Image from Stocksnap.

Image from Stocksnap.

Before college, you’ve never really feared getting sick because your parents or guardians are around to help you out. I was the same. But then we got what my town collectively refers to as “fresher flu”, and by the second week of lectures in first semester I had caught the dreaded communal cold – and I had no idea how to take care of myself except lie in bed and feel sorry for myself.

But, since I’ve gone through that three times in the past year, I can assure you that not everything is lost and you won’t die! So allow me to share what works and what you can do when you’ve caught a nasty cold. Disclaimer: I’m not a doctor and neither am I a doctor-in-training, so take my advice with a grain of salt unless your own doctor tells you that what I’m saying isn’t a load of bull.

“So how do I avoid getting sick in the first place?”

As the saying goes, prevention is better than cure, and when it comes to your health this is definitely the case. It’s vital to try and include some good portions of veggies in your diet and if you want to, to take a multivitamin every day if you don’t have access or funds to a wide variety of healthy food every week. Many university student health clinics will provide the flu shot yearly for a reduced price or for free, if you’re lucky, to get that extra line of defense against the seasonal flu. Even if you can’t do all of this, it’s totally okay: I’ve had many unhealthy meals (read: lived on ramen for a few weeks) and haven’t really taken my multivitamin every day since becoming a student. It’s all about trying to establish a healthy pattern first.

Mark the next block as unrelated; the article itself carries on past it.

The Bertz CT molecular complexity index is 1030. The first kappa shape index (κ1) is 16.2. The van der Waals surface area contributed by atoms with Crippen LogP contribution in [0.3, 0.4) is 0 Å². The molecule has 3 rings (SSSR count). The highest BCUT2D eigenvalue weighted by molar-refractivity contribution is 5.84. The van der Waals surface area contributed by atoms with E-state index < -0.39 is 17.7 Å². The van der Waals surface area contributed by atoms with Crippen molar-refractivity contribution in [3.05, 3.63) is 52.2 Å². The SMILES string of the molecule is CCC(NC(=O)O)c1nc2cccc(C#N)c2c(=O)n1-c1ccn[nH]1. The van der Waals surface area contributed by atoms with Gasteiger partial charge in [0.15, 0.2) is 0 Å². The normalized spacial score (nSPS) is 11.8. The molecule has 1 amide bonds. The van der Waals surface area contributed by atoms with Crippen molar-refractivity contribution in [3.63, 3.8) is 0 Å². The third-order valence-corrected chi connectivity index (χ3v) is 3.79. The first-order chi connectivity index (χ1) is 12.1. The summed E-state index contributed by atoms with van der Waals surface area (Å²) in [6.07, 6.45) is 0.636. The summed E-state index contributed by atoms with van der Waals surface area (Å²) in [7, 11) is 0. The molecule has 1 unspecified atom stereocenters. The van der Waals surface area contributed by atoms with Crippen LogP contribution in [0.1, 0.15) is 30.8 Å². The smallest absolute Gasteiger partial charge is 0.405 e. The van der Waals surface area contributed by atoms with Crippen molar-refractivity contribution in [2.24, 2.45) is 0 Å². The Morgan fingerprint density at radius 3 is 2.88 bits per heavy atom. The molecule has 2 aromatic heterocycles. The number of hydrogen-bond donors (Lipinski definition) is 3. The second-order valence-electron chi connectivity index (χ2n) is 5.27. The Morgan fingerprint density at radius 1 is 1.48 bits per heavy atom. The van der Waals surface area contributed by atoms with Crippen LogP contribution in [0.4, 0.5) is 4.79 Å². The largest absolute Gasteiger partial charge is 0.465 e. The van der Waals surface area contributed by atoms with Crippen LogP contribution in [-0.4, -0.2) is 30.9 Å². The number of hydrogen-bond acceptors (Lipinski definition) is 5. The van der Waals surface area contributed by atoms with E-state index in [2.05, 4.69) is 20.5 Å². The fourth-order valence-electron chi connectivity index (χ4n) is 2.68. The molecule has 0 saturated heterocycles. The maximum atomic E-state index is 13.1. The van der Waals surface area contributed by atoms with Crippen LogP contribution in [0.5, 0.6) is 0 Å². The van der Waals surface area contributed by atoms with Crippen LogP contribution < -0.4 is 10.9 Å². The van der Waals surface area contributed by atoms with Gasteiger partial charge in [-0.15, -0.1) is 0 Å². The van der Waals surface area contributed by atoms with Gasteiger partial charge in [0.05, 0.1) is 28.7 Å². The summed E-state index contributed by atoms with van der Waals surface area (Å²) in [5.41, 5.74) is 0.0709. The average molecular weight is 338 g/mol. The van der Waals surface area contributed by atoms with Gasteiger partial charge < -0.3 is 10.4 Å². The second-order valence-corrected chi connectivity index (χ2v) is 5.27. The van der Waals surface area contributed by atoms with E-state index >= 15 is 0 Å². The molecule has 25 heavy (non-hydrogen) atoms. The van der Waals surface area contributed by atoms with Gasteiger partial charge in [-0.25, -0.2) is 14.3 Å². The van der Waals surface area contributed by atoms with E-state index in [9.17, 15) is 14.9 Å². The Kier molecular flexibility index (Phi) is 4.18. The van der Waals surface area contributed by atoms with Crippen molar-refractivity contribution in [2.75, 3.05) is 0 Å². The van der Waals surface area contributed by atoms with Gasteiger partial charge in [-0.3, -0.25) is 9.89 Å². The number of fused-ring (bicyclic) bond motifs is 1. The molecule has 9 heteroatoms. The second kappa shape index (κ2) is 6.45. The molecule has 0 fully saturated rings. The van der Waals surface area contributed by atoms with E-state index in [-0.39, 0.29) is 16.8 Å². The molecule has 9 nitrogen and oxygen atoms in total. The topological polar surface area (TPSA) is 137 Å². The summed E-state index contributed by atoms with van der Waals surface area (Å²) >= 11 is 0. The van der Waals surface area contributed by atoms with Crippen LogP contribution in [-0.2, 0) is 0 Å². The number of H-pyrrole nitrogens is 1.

“Okay, I think I’m starting to get sick.”

Recognize the first signs of getting sick! Do you have a sore throat that won’t go away? Do you constantly feel tired? Is your body sore/aching/feels weak? Then, my friend, you may be coming down with a cold. If you’re getting the flu, you’ll experience most or all of these symptoms and you might also have headaches, chills, coughing and a high fever. Please do everyone, most of all yourself, a favor and stay away from your lectures until you feel 100% better. I’ve seen too many people pitch up to lectures feeling ill because they don’t want to miss work, but they end up making themselves more ill and spread the flu to tens, maybe hundreds, of other students. Don’t be that guy/girl. If it’s something you really cannot afford to miss, email your lecturer or seek help from your university’s administration team about how to extend assignment due dates.

If you’re in relatively good long-term health and have no complications, your cold or flu could take anytime between 24 hours and one week to go away. Monitor how you feel day by day: if it keeps getting worse and nothing you try makes you feel better, you might need to swing by the hospital. Most people are able to recover from their colds/flus in good time, though.

“I’m lying in bed feeling sorry for myself. Help.”